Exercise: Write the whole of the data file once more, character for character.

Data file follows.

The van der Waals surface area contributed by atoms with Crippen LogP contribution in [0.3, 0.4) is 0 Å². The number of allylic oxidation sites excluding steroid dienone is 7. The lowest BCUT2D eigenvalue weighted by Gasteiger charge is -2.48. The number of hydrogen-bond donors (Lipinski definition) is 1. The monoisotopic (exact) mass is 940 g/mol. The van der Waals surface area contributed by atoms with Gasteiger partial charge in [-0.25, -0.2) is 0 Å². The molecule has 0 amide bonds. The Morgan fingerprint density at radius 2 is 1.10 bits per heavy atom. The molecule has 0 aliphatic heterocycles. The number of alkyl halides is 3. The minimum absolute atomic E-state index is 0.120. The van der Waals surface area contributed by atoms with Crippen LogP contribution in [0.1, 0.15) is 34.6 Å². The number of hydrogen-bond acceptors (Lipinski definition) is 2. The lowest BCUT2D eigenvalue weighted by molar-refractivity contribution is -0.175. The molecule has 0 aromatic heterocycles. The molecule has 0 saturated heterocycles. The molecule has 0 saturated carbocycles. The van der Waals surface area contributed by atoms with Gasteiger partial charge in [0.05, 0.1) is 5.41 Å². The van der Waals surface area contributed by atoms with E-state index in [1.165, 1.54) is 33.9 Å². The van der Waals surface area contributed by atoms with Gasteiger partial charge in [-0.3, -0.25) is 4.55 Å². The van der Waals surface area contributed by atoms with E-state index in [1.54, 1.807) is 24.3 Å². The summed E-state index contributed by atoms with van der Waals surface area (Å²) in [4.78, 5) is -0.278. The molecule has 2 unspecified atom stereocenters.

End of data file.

The van der Waals surface area contributed by atoms with Crippen LogP contribution in [0.3, 0.4) is 0 Å². The number of allylic oxidation sites excluding steroid dienone is 7. The lowest BCUT2D eigenvalue weighted by Gasteiger charge is -2.48. The number of hydrogen-bond donors (Lipinski definition) is 1. The monoisotopic (exact) mass is 940 g/mol. The van der Waals surface area contributed by atoms with Gasteiger partial charge in [-0.25, -0.2) is 0 Å². The molecule has 0 amide bonds. The Morgan fingerprint density at radius 2 is 1.10 bits per heavy atom. The molecule has 0 aliphatic heterocycles. The number of alkyl halides is 3. The minimum absolute atomic E-state index is 0.120. The van der Waals surface area contributed by atoms with Crippen LogP contribution in [0.1, 0.15) is 34.6 Å². The number of hydrogen-bond acceptors (Lipinski definition) is 2. The lowest BCUT2D eigenvalue weighted by molar-refractivity contribution is -0.175. The molecule has 0 aromatic heterocycles. The molecule has 0 saturated heterocycles. The molecule has 0 saturated carbocycles. The van der Waals surface area contributed by atoms with Gasteiger partial charge in [0.05, 0.1) is 5.41 Å². The van der Waals surface area contributed by atoms with E-state index in [1.165, 1.54) is 33.9 Å². The van der Waals surface area contributed by atoms with Gasteiger partial charge in [-0.3, -0.25) is 4.55 Å². The van der Waals surface area contributed by atoms with E-state index in [1.54, 1.807) is 24.3 Å². The summed E-state index contributed by atoms with van der Waals surface area (Å²) in [4.78, 5) is -0.278. The molecule has 2 unspecified atom stereocenters.